Here being the City of Chicago. This is how we can tell: you nose your car into your garage. It’s a dead give-away you were raised in Suburbia or Michigan or Peru—someplace, anyplace, that’s not here.
When my husband and I got our first garage parking space at our old apartment on Newport, I remember him wanting to nose the car in (He’s from out of town.) and I had to set him straight. “It’s not the way we do it here.”
I went off on some explanation of how it’s safer to back the car into the garage because then you don’t have to blindly back it out into the alley. And how it’s…it’s…well, it’s just how we do it here. It’s how I was taught. It’s the way the neighbors do it. It’s the way my parents always parked at our old two-flat on Springfield. Always. And it’s a habit that’s been apparently very difficult for them to break. They moved to the suburbs nearly forty years ago and even though they have a 120-foot driveway that opens onto a quiet residential street, Mom and Dad still back their cars 120 feet into that garage.
All up and down our alley I notice the people who nose-in versus back-in to their garages. All the old-timers back-in. All the younger couples nose-in. Except for us. Because I’m from around here.
But this especially snowy winter I’ve had to, on occasion, gulp: nose-in. I know. I’m terrified someone might think I’m from Michigan too! But I came to the realization, a different realization than my “it’s safer” rationale, as to why we all learned to back our cars into our Chicago garages: rear-wheel drive. In the olden days, almost all cars were rear-wheel drive. And it made sense if you were navigating an icy snow-packed Chicago alley in the dead of winter that you’d need your “driving” wheels to pull you into your space. Which is why, this winter, I was forced to nose-in. My car has front wheel drive. As do most cars made these days, except for those fancy high-performance cars that don’t adapt so well to family life (or at least that’s what I tell myself.) (Then again, 0 to 60 in 4.89 seconds could probably plaster an eleven-year old against a seat so firmly he’d be rendered unable to bruise his brother’s ribs with a spelling book. Hmmm.)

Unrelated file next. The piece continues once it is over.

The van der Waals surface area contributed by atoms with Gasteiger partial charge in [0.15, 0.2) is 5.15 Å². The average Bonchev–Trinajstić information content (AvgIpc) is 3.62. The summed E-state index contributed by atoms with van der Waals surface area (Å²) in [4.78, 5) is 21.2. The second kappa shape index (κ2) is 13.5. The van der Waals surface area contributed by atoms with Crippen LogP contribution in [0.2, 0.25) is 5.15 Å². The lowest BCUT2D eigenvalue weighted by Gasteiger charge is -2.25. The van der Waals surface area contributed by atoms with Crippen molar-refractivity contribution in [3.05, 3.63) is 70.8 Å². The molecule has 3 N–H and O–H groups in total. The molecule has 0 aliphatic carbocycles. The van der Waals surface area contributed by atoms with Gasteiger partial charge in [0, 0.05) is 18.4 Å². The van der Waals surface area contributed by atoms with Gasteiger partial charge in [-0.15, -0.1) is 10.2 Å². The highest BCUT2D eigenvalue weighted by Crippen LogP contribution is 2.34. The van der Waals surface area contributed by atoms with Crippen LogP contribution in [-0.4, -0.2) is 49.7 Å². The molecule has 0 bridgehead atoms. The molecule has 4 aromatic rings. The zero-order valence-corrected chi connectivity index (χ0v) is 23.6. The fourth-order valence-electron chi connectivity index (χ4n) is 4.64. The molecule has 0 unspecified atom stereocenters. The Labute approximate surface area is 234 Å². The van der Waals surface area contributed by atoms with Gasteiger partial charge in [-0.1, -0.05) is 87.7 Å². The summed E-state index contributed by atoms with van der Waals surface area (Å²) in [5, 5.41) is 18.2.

Anyway, my point is maybe all these whippersnappers pulling into their garages nose-first are onto something. One day after getting stuck in the alley and having to rock the car ad nauseum, I almost gave up and parked on the street, until it occurred to me to pull in nose-first. Worked like a charm.
It’s not a habit I want to get into, however. There’s something very satisfying about backing a vehicle into a tight garage space in only one try, without having to jockey it back and forth. Perhaps the only reason this might be satisfying is that it so rarely happens when my kids are in the car. For reasons similar to my husband’s need to turn off the radio when performing a particularly harrowing driving maneuver, I find myself screaming at my boys to stop asking so many questions while Mommy’s trying to shear off the imitation wood trim from the side of the door—I mean park the car in the garage.
So as soon as that alley clears of snow piles, ice ridges and Khumbu-style seracs (June?) you can rest assured, I’ll be back to backing in—because I wouldn’t want anyone to get the wrong impression—that I actually like the imitation wood-trim on my garage.